Not Just a Random Job

Many students don’t have a clear career path mapped out. Working at minimum wage or lower level jobs can provide valuable life experience.

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What do you want to do with your life? What are you doing to get there? The feeling of dread that these questions bring to teens drives them to assume that they should have their entire lives planned from a young age and must always be participating in activities that directly benefit their future job. Especially at Stuyvesant, many students feel as though they are behind others if they aren’t sure of their career paths and that their uncertainty is bad, feeling pressured to start getting internships in the fields they are interested in as early as possible. The reality, however, is not this case. Instead, some students have jobs that introduce them to the real world and provide them with valuable life experience. These non-academic-based jobs can be useful to a person’s future in a multitude of ways.

Sophomore Lucien Clough is not looking to work in the hotel industry. However, he worked as a host at his godfather’s hotel last summer. “Overall, it was fun, but one negative is that it’s sometimes difficult to always bring a good attitude. It’s important to fake it till you make it,” Clough said. In addition to learning all the different aspects and jobs involved in running a hotel, he learned how to talk to people and stay patient. The experience allowed him to interact with many different types of people and learn several tricks on how to speak with and help others. “My godfather showed me how many people it takes for everything to run smoothly,” Clough said. To Clough, seeing all of the intricacies of how an operation as large as a hotel is held together was something that a summer internship may not have taught him.

Similarly, senior Diya Rao worked as a cashier at Panera Bread this past summer. “I really like the job and felt that it gave me the opportunity to try something new and see how a business operates from the inside, which is really cool,” Rao said. Although this job may not necessarily be directly connected to a career Rao would like to pursue, it gave her a glimpse of her future, when she will need to be dependent on herself.

Some students do not have the time to commit to a strict working schedule, so they prefer to seek other jobs, like babysitting or tutoring. Both jobs involve mostly younger kids, which can train students to be more patient and understanding, as well as adapt to different personalities. Sophomore Simone Raleigh babysits for various families in her neighborhood. “I enjoy being with kids in general, so this is a nice way to enjoy my time while still getting paid,” Raleigh said. Through working for individual families, Raleigh is able to have control over her own schedule while still learning to communicate respectfully with many families. “One of the main benefits of this job is that I can still balance my extracurricular activities, like soccer,” Raleigh said. Outside of this side job, Raleigh has time to focus on other career-advancing activities, as well as enjoy her teen years with friends and family.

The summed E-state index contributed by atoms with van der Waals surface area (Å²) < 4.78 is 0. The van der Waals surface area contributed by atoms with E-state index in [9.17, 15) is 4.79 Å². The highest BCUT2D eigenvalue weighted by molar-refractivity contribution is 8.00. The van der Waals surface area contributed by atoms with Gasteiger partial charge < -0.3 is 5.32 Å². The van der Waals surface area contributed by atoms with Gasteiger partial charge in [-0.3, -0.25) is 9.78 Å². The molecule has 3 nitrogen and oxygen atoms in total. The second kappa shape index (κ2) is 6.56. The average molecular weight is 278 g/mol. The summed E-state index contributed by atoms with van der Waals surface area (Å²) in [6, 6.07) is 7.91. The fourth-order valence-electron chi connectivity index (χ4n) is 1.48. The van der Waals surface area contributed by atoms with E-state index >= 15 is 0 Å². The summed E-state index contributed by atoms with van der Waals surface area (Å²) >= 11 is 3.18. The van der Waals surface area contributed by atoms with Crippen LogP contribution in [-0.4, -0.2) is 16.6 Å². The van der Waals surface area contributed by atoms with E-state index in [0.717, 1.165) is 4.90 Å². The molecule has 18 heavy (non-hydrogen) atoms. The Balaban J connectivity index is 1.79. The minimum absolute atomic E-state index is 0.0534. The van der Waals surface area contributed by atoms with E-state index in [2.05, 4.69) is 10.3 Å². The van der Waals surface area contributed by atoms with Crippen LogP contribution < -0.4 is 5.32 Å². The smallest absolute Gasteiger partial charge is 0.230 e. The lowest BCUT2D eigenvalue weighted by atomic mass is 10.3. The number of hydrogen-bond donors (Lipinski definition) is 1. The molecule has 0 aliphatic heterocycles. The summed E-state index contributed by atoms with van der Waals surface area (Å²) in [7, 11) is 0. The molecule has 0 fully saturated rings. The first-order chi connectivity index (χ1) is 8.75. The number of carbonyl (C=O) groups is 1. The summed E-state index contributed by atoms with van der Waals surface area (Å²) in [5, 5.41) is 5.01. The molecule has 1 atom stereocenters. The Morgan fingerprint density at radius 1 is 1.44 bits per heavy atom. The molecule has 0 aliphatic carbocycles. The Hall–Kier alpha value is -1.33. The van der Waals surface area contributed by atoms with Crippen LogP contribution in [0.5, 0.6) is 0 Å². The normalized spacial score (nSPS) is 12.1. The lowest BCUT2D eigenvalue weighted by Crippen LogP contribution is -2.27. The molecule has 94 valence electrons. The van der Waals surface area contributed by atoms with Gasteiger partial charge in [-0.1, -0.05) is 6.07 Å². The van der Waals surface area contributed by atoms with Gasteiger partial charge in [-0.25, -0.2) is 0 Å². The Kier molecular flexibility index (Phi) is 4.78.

Though there are many ways to find jobs in your community, most students start through connections with people they know. From family and friends to old teachers, anyone who you communicate with can be a resource. “One of the administrators from my old K-12 school reached out to my parents and asked if I wanted to work at the school and help with after school activities,” sophomore Chloe Tom said. She wasn’t actively looking for jobs, yet an opportunity for her to learn and work appeared, so she immediately took it. One of the easiest ways to find a job is to reach out to old camps, after school centers, or extracurricular activities, as people tend to enjoy being in places they are used to. Likewise, you may get a leg-up when applying since those places already know who you are.

Sometimes, however, one’s network may not be useful in finding the part-time job one is looking for. Fortunately, we live in a technological era, and there are many opportunities online and on social media platforms. Junior Alexandra Tsarenkov, who tutors eight hours a week, found all her students through Facebook. “I found all my students by joining multiple Facebook groups with mothers posting about various levels and types of tutoring they need for their kids,” she said. Due to the wide variety of positions available, there is a higher chance that you will get to choose something that fits your schedule.

Out of the minority of Stuyvesant students who work, most of their jobs are temporary and part-time. And yet these experiences from simply working can be more beneficial than the internship or costly program that most students chase after. Though the majority of students are not entirely certain of their future career paths, some are taking just the general steps to educate themselves in life skills relevant to all positions. Working in any role, from a minimum wage job to an educational internship, can provide valuable experience and help develop a good work ethic, both of which will allow you to make progress in whatever future job you may take.